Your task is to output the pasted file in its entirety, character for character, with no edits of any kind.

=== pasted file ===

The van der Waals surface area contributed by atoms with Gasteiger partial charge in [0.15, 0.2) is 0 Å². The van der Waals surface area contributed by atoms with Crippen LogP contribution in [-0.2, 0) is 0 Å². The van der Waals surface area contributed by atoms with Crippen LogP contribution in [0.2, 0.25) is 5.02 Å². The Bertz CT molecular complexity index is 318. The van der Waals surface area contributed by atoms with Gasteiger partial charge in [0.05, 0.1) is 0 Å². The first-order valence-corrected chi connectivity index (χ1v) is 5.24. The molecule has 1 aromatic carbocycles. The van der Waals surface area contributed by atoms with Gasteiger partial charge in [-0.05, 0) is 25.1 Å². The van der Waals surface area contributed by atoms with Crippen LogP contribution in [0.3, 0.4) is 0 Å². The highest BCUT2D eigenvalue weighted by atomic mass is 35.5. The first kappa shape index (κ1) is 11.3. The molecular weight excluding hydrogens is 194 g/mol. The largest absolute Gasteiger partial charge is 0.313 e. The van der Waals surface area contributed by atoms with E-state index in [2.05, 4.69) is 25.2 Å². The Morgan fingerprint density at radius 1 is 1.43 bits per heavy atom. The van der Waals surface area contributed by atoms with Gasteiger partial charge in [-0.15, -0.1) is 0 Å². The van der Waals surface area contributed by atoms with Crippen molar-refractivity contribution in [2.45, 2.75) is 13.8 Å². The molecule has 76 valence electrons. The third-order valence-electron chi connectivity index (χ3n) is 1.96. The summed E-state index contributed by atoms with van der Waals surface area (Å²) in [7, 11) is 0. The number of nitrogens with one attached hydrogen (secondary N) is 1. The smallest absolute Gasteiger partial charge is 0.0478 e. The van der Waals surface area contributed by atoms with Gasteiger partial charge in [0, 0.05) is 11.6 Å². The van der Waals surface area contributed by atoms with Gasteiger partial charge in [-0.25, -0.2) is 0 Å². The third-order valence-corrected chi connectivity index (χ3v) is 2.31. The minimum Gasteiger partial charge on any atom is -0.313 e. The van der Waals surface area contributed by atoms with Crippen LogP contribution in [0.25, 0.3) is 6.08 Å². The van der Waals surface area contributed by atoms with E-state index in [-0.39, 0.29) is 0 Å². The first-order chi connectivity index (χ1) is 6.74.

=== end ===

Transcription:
The van der Waals surface area contributed by atoms with Gasteiger partial charge in [0.15, 0.2) is 0 Å². The van der Waals surface area contributed by atoms with Crippen LogP contribution in [-0.2, 0) is 0 Å². The van der Waals surface area contributed by atoms with Crippen LogP contribution in [0.2, 0.25) is 5.02 Å². The Bertz CT molecular complexity index is 318. The van der Waals surface area contributed by atoms with Gasteiger partial charge in [0.05, 0.1) is 0 Å². The first-order valence-corrected chi connectivity index (χ1v) is 5.24. The molecule has 1 aromatic carbocycles. The van der Waals surface area contributed by atoms with Gasteiger partial charge in [-0.05, 0) is 25.1 Å². The van der Waals surface area contributed by atoms with Crippen LogP contribution in [0.3, 0.4) is 0 Å². The highest BCUT2D eigenvalue weighted by atomic mass is 35.5. The first kappa shape index (κ1) is 11.3. The molecular weight excluding hydrogens is 194 g/mol. The largest absolute Gasteiger partial charge is 0.313 e. The van der Waals surface area contributed by atoms with E-state index in [2.05, 4.69) is 25.2 Å². The Morgan fingerprint density at radius 1 is 1.43 bits per heavy atom. The van der Waals surface area contributed by atoms with Gasteiger partial charge in [-0.15, -0.1) is 0 Å². The van der Waals surface area contributed by atoms with Crippen molar-refractivity contribution in [2.45, 2.75) is 13.8 Å². The molecule has 76 valence electrons. The third-order valence-electron chi connectivity index (χ3n) is 1.96. The summed E-state index contributed by atoms with van der Waals surface area (Å²) in [7, 11) is 0. The number of nitrogens with one attached hydrogen (secondary N) is 1. The smallest absolute Gasteiger partial charge is 0.0478 e. The van der Waals surface area contributed by atoms with Gasteiger partial charge in [0, 0.05) is 11.6 Å². The van der Waals surface area contributed by atoms with Gasteiger partial charge in [-0.25, -0.2) is 0 Å². The third-order valence-corrected chi connectivity index (χ3v) is 2.31. The minimum Gasteiger partial charge on any atom is -0.313 e. The van der Waals surface area contributed by atoms with Crippen LogP contribution in [0.25, 0.3) is 6.08 Å². The van der Waals surface area contributed by atoms with E-state index in [-0.39, 0.29) is 0 Å². The first-order chi connectivity index (χ1) is 6.74.